Category Archives: Linkage

BBC Future column: Does the internet rewire your brain?

My column for BBC Future from a few days ago. The original is here. Mindhacks.com readers will have heard most of this before, thanks to Vaughan’s coverage of the Baroness and her fellow travellers. Being online does change your brain, but so does making a cup of tea. A better question to ask is what […]

BBC Future column: earworms

From a couple of weeks ago, my column from BBC Future, about everyday brain quirks (as I’ve mentioned previously). Thanks to Maria Panagiotidi for help with this one. “Earworms”, some people call them. Songs that get stuck in your head and go round and round, sometimes for days, sometimes for months. For no apparent reason […]

BBC Future column: Personal superstitions

I’m writing a fortnightly column for BBC Future, about everyday brain quirks (as I’ve mentioned previously). My marvellous editor has told me I can repost the columns here, with a three day delay. There’s a bit of a backlog, including Why can smells unlock memories?, Why you’re bad at names and good at faces, and […]

Neurohacks column at BBC Future

The quite lovely BBC Future has launched (‘the home of new trends in the worlds of Science, Technology, Environment and Health’) and yours truly has a column there: Neurohacks (‘Neuroscience and the psychology of the everyday’). You can find it in the ‘Brain‘ section. At this point any UK-based surfers who have followed the above […]

goCognitive 2.0

We’ve reported before on the Univeristy of Idaho’s goCognitive project. It’s a enticing collection of videos and demonstrations, including many guest spots by the glitterati of cognitive neuroscience. The site has more free video content in cognitive neuroscience than before – and it is more easily accessible as well. Check it out

Neuro ears

WANT

Not Spike Activity

I often get emails asking why we don’t do Spike Activity posts any more. The simple answer is they take time and I now have a somewhat more unpredictable job where I am frequently ‘on the road’. So until I return to a more predictable pace of life, I’m afraid they’re going to be taking […]

A history of psychology through objects

This is an early Electroconvulsive therapy (ECT) machine, from 1945. Note the incorporation of the telephone dial for controvoling the duration of the shock. This is a brass observation hole from St. Audry’s Hospital, Suffolk, England, 1851-1900. Mounted in a door, this peephole allowed doctors and warders to check on a patient locked in solitary […]

2011-03-19 Spike activity

Quick links from the past week in mind and brain news: The Boston Globe has a fascinating piece on the psychological benefits of solitude. “What we do better without other people around.” No smirking now. The colour of depression. Neuroskeptic investigates its association with the colours black and blue. The New York Times has an […]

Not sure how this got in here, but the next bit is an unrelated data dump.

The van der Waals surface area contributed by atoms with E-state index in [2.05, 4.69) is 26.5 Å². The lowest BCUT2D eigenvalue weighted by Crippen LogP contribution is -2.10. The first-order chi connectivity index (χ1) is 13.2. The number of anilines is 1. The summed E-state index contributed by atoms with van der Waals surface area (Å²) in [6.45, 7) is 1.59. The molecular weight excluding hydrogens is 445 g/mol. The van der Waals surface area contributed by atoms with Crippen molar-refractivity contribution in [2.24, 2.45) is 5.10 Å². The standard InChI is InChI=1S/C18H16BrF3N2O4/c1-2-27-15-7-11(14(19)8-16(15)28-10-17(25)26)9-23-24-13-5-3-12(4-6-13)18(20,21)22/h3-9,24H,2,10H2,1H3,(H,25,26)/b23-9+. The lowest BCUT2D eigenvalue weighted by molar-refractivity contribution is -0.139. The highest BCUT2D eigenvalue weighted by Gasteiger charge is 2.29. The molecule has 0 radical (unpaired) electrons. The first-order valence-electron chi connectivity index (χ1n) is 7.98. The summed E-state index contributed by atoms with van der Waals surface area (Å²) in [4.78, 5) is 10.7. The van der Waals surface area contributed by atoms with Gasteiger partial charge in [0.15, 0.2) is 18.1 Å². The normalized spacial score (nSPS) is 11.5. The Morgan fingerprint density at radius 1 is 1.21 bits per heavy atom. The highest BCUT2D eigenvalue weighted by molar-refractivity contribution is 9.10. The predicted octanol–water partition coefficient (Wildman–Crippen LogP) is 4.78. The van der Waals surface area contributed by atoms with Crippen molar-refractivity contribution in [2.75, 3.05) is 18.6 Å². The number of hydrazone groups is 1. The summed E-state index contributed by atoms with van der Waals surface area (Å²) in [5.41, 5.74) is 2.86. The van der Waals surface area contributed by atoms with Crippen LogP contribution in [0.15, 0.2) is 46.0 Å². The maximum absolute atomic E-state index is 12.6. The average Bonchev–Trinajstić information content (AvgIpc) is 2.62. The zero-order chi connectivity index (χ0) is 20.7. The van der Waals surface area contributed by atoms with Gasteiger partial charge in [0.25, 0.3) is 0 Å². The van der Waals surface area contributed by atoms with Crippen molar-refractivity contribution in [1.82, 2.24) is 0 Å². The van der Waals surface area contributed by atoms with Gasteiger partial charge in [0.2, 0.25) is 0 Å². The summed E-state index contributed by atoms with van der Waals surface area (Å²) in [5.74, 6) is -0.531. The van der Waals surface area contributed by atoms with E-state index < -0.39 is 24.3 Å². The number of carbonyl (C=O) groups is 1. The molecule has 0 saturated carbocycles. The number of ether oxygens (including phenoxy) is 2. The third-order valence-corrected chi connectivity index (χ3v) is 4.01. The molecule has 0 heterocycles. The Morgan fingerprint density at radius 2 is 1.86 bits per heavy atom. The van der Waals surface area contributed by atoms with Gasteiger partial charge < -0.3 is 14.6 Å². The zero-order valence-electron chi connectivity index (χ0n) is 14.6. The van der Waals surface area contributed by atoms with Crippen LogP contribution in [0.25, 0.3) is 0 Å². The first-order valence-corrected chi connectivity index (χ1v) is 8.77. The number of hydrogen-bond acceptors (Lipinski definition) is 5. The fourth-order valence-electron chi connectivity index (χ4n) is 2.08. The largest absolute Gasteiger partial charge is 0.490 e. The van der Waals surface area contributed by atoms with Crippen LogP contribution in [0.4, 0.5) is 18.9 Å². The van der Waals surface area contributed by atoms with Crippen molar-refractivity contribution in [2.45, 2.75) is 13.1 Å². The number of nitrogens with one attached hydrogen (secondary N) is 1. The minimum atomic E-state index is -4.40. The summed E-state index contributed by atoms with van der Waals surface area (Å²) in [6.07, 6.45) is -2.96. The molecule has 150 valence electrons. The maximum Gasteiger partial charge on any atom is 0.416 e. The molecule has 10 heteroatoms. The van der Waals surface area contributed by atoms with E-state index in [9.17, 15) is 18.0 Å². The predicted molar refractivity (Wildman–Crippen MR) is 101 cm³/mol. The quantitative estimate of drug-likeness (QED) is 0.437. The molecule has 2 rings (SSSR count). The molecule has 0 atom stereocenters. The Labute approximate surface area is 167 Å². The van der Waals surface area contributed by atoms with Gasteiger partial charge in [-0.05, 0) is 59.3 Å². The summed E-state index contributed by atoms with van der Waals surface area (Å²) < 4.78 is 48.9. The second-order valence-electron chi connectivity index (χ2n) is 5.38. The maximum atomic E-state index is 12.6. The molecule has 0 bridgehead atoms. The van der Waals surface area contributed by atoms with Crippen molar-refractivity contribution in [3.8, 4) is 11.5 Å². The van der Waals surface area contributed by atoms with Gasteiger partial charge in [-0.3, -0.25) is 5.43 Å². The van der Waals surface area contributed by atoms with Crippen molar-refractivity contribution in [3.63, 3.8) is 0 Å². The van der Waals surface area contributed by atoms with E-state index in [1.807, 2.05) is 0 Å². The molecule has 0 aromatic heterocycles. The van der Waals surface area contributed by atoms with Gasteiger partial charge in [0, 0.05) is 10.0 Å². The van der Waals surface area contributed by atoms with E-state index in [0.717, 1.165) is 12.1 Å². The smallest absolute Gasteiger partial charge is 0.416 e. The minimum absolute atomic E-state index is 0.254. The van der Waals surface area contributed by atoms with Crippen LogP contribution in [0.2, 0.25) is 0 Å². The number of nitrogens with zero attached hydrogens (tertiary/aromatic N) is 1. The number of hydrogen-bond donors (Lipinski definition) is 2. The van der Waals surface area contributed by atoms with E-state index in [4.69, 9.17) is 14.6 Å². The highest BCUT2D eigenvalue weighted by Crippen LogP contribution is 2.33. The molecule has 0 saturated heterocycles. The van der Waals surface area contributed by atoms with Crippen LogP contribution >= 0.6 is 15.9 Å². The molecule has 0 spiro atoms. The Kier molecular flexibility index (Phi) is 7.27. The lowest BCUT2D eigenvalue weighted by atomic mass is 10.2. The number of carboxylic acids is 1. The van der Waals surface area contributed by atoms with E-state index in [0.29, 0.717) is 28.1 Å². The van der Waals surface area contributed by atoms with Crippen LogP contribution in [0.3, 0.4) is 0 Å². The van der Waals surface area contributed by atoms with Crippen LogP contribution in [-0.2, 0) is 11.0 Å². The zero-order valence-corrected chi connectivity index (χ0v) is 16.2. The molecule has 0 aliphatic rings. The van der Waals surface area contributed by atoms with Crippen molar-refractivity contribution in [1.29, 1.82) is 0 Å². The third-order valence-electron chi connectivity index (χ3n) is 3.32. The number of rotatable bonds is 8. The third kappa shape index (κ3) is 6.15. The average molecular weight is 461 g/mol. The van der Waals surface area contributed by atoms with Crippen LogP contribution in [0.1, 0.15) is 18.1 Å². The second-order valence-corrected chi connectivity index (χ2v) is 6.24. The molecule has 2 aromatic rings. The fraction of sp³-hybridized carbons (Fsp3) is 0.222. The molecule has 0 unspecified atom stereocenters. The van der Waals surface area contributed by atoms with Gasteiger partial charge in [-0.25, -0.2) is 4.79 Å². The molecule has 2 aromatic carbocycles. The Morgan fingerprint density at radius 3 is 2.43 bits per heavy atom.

2011-02-25 Spike activity

Quick links from the past week in mind and brain news: Bad Science looks at how we can fool ourselves and others using security and detection technology. Cell Phones Are Somehow Related To The Brain. Thank you Neuroskeptic for a decent look at the ‘mobile phones affect the brain’ story that made the headlines this […]

2011-02-18 Spike activity

Quick links from the past week in mind and brain news: The Atlantic asks is it time to welcome our new computer overlords? – In light of the recent IBM Watson powered Jeopardy-pocalypse. Time? I’ve already slammed the bunker door. The ‘boy without a cerebellum baffles doctors’ story is tackled by the not very baffled […]

2011-02-11 Spike activity

Quick links from the past week in mind and brain news: Discover Magazine interviews the neuroscientist of love – who seems to have three hands in the photo. Imagine. Is anorexia more strongly influenced by size zero models in the mass media or use of online social networking? Neuroskeptic covers a fascinating new study. New […]

2011-02-04 Spike activity

Quick links from the past week or two in mind and brain news: The Wall Street Journal has a fascinating piece on child intelligence, genetics and household environment despite the misleading “Why rich parents don’t matter” headline. Can magnetically stimulating the brain produce Eureka moments? Not Exactly Rocket Science covers an intriguing new study. The […]

Putting Psychology To Work

And Lo! Unto the always excellent BPS Research Digest, a child is born! The BPS Occupational Digest. is new blog which will cover news, reviews and reports on how psychology matters in the workplace. It will be curated by friend of mindhacks.com (and contributor to the Mind Hacks book) Alex Fradera. Blogging hasn’t started yet […]

2011-01-21 Spike activity

Quick links from the past week in mind and brain news: Music, expectancy and pleasure in the brain. The Frontal Cortex has an excellent piece on the neuroscience of error prediction and the music appreciating brain. Science News reports on how a substantial minority of third to sixth graders think they’re best friends with a […]

2011-01-14 Spike activity

A somewhat belated collection of quick links from the past week in mind and brain news: All in the Mind host Natasha Mitchell has an insightful article on the perils of treating psychological distress after disasters in light of the devastation from the Australian floods. Bullshit Blue Monday came and went – and this year […]

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